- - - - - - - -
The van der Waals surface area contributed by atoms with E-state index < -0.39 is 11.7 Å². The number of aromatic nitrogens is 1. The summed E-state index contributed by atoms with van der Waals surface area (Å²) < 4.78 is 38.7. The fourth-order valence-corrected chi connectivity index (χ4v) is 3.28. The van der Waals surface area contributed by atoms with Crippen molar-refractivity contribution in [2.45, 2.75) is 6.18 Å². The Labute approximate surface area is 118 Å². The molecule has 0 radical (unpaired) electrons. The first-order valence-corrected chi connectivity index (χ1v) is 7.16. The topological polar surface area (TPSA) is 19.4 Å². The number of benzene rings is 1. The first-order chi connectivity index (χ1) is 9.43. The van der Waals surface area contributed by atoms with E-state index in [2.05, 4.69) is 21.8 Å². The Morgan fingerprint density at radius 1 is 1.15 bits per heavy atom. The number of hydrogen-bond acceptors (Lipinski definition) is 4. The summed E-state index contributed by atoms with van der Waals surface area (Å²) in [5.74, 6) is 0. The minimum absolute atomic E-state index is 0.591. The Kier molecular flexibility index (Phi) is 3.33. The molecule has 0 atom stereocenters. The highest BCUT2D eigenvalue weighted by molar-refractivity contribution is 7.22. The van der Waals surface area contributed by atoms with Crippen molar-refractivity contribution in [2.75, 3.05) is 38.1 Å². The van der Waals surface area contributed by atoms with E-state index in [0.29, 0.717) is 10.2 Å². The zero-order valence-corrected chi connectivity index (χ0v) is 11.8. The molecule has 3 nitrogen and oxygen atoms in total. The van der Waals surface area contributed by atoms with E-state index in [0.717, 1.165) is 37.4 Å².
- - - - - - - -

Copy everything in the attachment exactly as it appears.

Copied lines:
The van der Waals surface area contributed by atoms with E-state index < -0.39 is 11.7 Å². The number of aromatic nitrogens is 1. The summed E-state index contributed by atoms with van der Waals surface area (Å²) < 4.78 is 38.7. The fourth-order valence-corrected chi connectivity index (χ4v) is 3.28. The van der Waals surface area contributed by atoms with Crippen molar-refractivity contribution in [2.45, 2.75) is 6.18 Å². The Labute approximate surface area is 118 Å². The molecule has 0 radical (unpaired) electrons. The first-order valence-corrected chi connectivity index (χ1v) is 7.16. The topological polar surface area (TPSA) is 19.4 Å². The number of benzene rings is 1. The first-order chi connectivity index (χ1) is 9.43. The van der Waals surface area contributed by atoms with E-state index in [2.05, 4.69) is 21.8 Å². The Morgan fingerprint density at radius 1 is 1.15 bits per heavy atom. The number of hydrogen-bond acceptors (Lipinski definition) is 4. The summed E-state index contributed by atoms with van der Waals surface area (Å²) in [5.74, 6) is 0. The minimum absolute atomic E-state index is 0.591. The Kier molecular flexibility index (Phi) is 3.33. The molecule has 0 atom stereocenters. The highest BCUT2D eigenvalue weighted by molar-refractivity contribution is 7.22. The van der Waals surface area contributed by atoms with Crippen molar-refractivity contribution in [2.75, 3.05) is 38.1 Å². The van der Waals surface area contributed by atoms with E-state index in [0.29, 0.717) is 10.2 Å². The zero-order valence-corrected chi connectivity index (χ0v) is 11.8. The molecule has 3 nitrogen and oxygen atoms in total. The van der Waals surface area contributed by atoms with E-state index in [0.717, 1.165) is 37.4 Å².